Wikipedia defines a heuristic evaluation as a usability inspection method for computer software that helps to identify usability problems in the user interface (UI) design.
How many websites and applications that you use routinely could benefit from this form of testing?
More often than not, usability problems negatively affect sales, result in larger than necessary bounce rates, and even increase operational costs in the form of unnecessary phone/email/chat support.
Yet, this evaluation process is a simple one: Involve a small group of testers to examine the user interface (UI) and identify problems in design (programmatic or aesthetic) so that they may be remedied accordingly.
From my own experience I have found that heuristic evaluations are best carried out when you provide your evaluators with the primary goals of the website and allow them to develop their own tasks in order to achieve these goals. Others may choose to be more rigid in their methodologies.
For a website I will typically create an evaluation checklist and bucket this list into simple categories. I typically choose the following categories: Navigation, Organization, Accessibility, Compatibility, Aesthetic Layout, Typography, Content, and On-Site Tools. However you may choose to add any additional category that may be relevant to your website or application.
Within each of these categories you may assign a series of questions for your evaluators to test. Be sure that the answers to each of these questions are simple Yes, No, or N/A answers. An example question for Navigation may be: "Is there always a clear indication of your current location within the entire site?" Having yes/no answers will allow you to definitively compare results and act accordingly instead of receiving subjective results. That being said, such evaluations can allow evaluators the ability to leave comments to describe their answer selection.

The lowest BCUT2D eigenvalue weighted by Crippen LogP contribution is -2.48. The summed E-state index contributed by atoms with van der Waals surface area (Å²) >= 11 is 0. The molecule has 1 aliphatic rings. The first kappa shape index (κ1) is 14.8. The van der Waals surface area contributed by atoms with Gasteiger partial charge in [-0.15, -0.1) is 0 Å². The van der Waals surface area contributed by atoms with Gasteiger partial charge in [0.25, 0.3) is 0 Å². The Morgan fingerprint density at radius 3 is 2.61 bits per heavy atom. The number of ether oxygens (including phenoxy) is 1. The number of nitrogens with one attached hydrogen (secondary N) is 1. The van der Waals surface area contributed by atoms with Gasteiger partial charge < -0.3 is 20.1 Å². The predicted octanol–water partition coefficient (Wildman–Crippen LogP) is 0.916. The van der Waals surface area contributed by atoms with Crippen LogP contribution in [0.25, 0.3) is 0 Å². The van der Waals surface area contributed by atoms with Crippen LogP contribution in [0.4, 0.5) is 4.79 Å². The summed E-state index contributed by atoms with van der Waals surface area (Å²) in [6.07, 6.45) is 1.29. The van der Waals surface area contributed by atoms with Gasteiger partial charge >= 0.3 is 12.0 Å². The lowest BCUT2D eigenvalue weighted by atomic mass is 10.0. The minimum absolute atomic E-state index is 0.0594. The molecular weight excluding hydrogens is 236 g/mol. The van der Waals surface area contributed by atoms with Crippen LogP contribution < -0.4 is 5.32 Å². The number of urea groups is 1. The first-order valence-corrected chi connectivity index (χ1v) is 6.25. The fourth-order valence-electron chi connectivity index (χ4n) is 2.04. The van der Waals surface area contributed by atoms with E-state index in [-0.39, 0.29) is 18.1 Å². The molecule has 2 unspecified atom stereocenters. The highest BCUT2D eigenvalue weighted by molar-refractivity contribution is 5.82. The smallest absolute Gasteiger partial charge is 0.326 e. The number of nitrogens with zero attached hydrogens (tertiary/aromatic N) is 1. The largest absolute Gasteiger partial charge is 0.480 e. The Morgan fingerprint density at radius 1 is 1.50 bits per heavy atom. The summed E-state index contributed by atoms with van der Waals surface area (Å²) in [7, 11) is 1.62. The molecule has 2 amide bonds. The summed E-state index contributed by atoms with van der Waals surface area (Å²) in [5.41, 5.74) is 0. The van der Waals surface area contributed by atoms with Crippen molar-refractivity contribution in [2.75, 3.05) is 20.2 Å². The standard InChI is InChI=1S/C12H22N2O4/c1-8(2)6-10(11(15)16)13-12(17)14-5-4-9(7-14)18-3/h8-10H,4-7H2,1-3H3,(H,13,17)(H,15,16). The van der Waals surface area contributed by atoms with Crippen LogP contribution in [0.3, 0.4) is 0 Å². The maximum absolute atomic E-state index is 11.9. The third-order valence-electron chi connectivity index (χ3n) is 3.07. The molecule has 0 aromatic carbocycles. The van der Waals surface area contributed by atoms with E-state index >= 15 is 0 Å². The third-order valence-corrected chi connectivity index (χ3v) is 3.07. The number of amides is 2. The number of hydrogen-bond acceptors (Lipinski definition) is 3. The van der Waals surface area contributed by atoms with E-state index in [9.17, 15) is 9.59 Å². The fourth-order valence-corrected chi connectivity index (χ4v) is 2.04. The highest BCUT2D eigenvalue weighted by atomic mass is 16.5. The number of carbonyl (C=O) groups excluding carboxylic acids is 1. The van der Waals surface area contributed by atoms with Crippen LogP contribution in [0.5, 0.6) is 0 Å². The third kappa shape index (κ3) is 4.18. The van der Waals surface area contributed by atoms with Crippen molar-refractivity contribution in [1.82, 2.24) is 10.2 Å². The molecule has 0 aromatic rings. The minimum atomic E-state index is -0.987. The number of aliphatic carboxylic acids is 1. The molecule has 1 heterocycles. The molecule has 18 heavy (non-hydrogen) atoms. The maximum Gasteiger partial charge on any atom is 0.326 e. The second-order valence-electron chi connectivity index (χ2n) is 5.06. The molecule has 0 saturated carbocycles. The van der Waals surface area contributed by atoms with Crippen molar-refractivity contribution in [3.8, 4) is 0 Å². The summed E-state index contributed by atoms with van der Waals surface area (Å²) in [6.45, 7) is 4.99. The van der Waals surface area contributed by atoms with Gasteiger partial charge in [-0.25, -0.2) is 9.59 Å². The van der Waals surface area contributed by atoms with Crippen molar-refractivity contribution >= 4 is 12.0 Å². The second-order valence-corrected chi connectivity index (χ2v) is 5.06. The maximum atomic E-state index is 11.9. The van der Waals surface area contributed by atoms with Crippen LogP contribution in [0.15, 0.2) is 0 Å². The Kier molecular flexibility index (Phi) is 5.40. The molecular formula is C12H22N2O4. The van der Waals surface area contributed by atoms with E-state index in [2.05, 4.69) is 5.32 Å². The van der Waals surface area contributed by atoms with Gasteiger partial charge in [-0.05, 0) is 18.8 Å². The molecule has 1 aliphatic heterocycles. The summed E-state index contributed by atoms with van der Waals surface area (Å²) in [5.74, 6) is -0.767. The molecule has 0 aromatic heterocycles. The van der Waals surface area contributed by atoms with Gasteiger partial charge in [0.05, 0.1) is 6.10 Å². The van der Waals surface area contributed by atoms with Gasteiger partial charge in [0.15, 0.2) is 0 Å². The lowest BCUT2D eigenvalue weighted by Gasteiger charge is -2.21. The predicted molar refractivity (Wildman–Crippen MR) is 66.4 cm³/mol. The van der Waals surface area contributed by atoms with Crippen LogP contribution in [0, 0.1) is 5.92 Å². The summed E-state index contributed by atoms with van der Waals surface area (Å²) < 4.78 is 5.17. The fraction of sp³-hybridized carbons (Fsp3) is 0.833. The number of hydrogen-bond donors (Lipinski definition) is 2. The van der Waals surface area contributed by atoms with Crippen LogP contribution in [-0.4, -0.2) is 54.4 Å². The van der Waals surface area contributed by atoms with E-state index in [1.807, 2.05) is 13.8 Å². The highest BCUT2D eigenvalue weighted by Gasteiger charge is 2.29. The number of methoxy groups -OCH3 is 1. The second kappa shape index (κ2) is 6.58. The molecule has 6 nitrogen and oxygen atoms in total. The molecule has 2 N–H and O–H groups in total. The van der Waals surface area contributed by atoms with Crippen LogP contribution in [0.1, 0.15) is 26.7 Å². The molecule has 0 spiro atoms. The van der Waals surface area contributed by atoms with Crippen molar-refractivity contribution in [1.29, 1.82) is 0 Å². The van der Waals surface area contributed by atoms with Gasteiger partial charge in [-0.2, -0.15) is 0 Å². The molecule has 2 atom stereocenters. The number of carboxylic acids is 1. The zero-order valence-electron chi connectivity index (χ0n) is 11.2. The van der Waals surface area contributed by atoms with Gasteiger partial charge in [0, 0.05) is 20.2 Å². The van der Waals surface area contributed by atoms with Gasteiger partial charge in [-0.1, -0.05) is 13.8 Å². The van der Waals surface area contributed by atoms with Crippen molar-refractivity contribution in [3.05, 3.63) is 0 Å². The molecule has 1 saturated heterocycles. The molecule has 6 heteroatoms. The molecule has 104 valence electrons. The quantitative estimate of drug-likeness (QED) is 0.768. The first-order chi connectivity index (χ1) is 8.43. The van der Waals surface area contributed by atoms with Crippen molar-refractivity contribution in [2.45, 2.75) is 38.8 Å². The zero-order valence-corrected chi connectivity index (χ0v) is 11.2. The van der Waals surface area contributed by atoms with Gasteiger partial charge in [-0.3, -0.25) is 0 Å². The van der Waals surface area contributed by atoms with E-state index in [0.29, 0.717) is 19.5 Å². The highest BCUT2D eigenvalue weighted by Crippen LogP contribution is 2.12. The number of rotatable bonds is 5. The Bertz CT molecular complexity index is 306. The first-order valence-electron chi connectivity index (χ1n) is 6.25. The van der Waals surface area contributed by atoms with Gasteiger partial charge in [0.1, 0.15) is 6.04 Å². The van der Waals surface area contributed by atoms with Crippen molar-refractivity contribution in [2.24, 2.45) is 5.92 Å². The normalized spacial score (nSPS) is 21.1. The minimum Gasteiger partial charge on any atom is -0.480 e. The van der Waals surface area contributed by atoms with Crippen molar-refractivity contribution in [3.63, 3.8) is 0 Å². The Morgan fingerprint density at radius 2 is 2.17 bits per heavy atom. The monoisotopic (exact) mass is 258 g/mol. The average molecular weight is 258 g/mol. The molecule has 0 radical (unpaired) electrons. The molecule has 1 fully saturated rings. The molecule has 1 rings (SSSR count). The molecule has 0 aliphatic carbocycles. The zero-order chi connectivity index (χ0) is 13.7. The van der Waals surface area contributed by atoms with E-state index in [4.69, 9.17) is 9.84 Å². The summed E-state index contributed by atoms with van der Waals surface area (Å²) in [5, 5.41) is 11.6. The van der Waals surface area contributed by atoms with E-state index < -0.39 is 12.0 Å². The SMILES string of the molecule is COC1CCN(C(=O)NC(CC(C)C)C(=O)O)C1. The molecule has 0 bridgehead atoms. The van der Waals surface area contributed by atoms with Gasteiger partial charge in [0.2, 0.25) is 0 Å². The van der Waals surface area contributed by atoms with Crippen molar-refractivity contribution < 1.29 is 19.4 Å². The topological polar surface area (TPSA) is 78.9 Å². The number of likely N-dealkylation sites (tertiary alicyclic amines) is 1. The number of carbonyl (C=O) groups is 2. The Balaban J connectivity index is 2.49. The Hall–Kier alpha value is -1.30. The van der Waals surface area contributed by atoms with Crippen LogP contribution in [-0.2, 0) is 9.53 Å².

Lastly, I feel it is essential to evaluate all answers against a severity rating. Based on a evaluator's feedback, I will typically assign one of the following (4) selections to each of their answers.
Once you have received feedback from your evaluators it is important that you carefully consider how to remedy the various issues that were encountered. Remember, when it comes to such evaluations, "there is no such thing as user error." If one evaluator found an element within your site confusing, it's highly likely that others do too.
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